Viral Video of 'Serial Puncher' In NYC Subway Viewed Over 1M Times

A viral video has sparked online concern over an alleged "West 4 puncher" at Manhattan's West 4th Street Washington Square subway station, but there remain questions for some over the allegations.

Kaelee Boussarie told Newsweek how a punch by a stranger left her bloody-nosed, briefly without vision and momentarily fearing her glasses had shattered.

The New Yorker and TikTok shared her experience at West 4th Street station to TikTok on September 9. The video has since racked up more than 1 million views and an array of comments from people claiming to have similar experiences with the same woman—earning her the name "West 4th puncher."

But despite multiple claims online, no hard evidence of the woman being a "serial puncher" exists, with no documented news reports, police press releases or social media posts regarding her activity.

In the post, Boussarie wrote: "POV: You're me getting off the train at West 4th and trying to avoid this lady," she wrote onscreen, with a green screen background of the station.

"I guess it's a NYC right of passage," the 27-year-old captioned the clip.

"She was a white lady, mid 30s to mid 40s, about 5ft 4ish, she had lightish brown, blondish hair," claimed Boussarie, who added that she got off the Manhattan-bound F train, and used the stairs between the escalator and the news kiosks when she was punched.

@avoid_a_void_

✨TW: v!0l3nc3.✨ i guess it’s a #nyc rite of passage~* #fyp #pov

♬ original sound - Areyon Tashaun 💫

"I was walking quickly and gauging how to weave through the people in front of me, one of which was the lady who had attacked me, without breaking my stride. I'm not sure if it was how I looked or what, but she slid over without any notice and stuck her arm out, cocked it back, and punched me in the face very hard," Boussarie told Newsweek in an email.

"I lost my vision for a split second, thinking my glasses had shattered into my eyes, but they had wrapped around my head and broke. My head felt like it was squeezed really tightly and I just kept walking. I looked back and the lady had also just kept walking. All I can remember visually was the shocked look in a man's eyes as I walked past him. I was crying from shock and disbelief at what had happened, my mask was wet, and realized it was blood from my nose."

Boussarie told Newsweek that she spoke to an officer immediately after the incident, but decided against submitting a formal report or pressing charges.

As the views rolled in on the video, so did the claims of identical stories in the comments. Allegations from young New Yorkers claimed to have had similar experiences with the same woman, or having heard of similar stories from friends.

"My friends clocked her right back," claimed one comment.

Joke videos also took over the corner of TikTok, with users envisioning how they plan to protect themselves should they encounter the woman. "Getting my tote bag ready to defend myself against the West 4th St Subway puncher," wrote @kyleronkin as he filmed himself swinging his bag in the station.

"I actually took the comments off because I was getting worried about her well-being. I know she has hurt me and others but she clearly needs help in some form and I don't want her, or people who fit her description, to have a target on them. Lots of people were commenting awful things they'd do to her and I don't think that's right, she needs help," Boussarie said.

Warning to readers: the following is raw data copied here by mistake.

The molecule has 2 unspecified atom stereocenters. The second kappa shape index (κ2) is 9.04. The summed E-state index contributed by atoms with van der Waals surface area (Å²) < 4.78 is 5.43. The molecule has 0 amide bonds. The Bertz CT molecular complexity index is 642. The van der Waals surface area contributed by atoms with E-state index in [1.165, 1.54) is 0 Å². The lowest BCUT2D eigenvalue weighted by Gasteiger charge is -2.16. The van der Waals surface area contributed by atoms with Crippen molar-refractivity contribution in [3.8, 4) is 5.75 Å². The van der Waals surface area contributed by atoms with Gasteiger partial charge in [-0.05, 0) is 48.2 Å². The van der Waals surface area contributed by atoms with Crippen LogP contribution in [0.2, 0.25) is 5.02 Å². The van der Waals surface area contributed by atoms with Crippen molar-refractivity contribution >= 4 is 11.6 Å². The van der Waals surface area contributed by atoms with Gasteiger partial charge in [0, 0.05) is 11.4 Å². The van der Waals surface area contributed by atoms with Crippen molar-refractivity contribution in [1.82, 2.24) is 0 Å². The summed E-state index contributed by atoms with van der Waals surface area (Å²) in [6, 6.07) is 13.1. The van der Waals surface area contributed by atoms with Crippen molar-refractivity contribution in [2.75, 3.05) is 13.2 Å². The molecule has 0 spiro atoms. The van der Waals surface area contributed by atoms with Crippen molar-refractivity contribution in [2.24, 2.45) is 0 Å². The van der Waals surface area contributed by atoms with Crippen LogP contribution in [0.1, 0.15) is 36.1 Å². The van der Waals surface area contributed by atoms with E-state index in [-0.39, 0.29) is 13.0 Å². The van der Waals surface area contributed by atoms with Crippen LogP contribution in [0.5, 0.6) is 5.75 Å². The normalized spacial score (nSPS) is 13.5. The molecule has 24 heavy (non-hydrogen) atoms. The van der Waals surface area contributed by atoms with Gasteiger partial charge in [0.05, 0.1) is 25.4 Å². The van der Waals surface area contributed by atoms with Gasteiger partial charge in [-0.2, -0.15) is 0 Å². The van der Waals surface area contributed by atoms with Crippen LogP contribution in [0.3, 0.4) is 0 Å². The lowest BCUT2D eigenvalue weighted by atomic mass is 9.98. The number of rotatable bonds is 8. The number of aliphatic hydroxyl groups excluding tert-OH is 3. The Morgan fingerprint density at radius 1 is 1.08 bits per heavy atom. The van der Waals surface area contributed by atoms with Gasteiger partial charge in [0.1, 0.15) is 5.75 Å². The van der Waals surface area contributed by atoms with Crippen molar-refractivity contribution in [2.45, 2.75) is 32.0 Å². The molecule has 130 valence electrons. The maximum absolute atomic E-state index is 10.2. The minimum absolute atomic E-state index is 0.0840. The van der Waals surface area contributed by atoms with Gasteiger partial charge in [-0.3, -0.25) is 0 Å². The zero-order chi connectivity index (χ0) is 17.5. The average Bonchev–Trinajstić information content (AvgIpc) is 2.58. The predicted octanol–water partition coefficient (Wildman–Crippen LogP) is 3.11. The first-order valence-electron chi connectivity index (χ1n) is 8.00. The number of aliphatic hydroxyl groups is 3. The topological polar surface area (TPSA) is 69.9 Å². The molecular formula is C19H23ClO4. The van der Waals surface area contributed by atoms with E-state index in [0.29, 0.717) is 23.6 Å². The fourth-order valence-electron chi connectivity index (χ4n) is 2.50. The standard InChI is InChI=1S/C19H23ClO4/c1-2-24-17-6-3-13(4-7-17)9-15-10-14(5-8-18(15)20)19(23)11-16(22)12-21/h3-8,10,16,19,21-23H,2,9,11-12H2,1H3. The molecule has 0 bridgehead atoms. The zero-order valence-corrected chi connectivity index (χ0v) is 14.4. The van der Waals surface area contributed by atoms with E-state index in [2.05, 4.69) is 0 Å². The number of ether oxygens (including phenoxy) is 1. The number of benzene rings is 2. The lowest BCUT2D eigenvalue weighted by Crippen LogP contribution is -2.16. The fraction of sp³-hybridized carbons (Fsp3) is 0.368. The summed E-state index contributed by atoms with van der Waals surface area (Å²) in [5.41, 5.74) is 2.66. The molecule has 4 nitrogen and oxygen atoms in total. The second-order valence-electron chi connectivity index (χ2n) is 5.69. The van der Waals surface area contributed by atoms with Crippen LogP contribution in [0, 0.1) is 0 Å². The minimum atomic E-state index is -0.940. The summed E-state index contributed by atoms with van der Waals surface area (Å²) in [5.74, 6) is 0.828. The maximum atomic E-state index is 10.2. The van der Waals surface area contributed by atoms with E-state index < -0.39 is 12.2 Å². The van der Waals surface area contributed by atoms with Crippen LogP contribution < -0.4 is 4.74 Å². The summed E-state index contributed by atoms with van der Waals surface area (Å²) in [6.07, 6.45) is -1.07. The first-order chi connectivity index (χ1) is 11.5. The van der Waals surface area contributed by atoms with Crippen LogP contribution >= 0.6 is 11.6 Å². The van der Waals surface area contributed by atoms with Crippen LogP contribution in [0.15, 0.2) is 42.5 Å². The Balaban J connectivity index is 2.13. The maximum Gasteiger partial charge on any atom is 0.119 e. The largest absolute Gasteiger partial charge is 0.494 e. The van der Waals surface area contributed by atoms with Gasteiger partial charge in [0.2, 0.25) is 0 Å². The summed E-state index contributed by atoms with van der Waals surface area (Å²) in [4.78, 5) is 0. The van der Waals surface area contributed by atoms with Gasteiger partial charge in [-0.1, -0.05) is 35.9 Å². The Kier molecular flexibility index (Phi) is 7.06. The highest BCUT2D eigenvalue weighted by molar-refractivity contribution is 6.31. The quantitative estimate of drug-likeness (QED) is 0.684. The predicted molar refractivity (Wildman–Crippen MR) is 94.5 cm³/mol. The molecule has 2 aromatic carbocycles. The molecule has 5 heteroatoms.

The mystery of the puncher reached more than just young people in New York City, with TikTok users all the way from Argentina to England weighing in with jokes.

Although the mystery of a "West 4th puncher" has taken over TikTok, there remains questions over it all—as to whether the woman is genuinely a "serial puncher," and if all the attributed punches were even the same person.

"I had never heard of her before, except until I made that TikTok," Boussarie told Newsweek. "I made [it] as a way to make light of the situation. I heard the Kendrick Lamar sound and thought it would be a funny way to share my story. I didn't know that she was a problem for a lot of people in the area."

"I was shocked to hear that other people knew who I was talking about in the first place. One person said they had seen her in Washington Square Park as well as in the West 4th station," she added. "Some of the stories people told me were very possibly this same lady who also hit me, but I can't say for sure."

No news reports or police press releases can be found of a frequent puncher at the station, and no social media posts can be found discussing the woman or claims before the original viral video.

When asked by Newsweek about the existence of a "serial puncher," a spokesperson for New York Police Department's DCPI, Detective Sophia Mason, said that there is no complaint report on file with matching information.

It's these same clues that have caused questions among TikTok viewers too. "I'm not convinced that the West 4th subway puncher is real," tweeted one user. "I feel like one woman threw hands once at 12:08 am and 40 NYU students got on TikTok and amplified that story into what it is."

Regardless of how much hard evidence exists around it, the online tales of a West 4th Street puncher have managed to cause a stir and looming concern among users who frequently visit the station IRL, as well as those who have never even stepped foot in the city.

"All of this points to how we need better mental health systems and care for the houseless. That being said, I'm not 100% sure if the lady who hit me was houseless or mentally unwell but I didn't knowingly give any reason to be punched, especially by a stranger," summarized Boussarie.

Subway train in West 4th station
A subway train pulls into the West 4th station on February 20, 2019 in New York City. Gary Hershorn/Getty Images

Update 09/19/21, 9:19 a.m. ET: This article was updated with further comment from Kaelee Boussarie.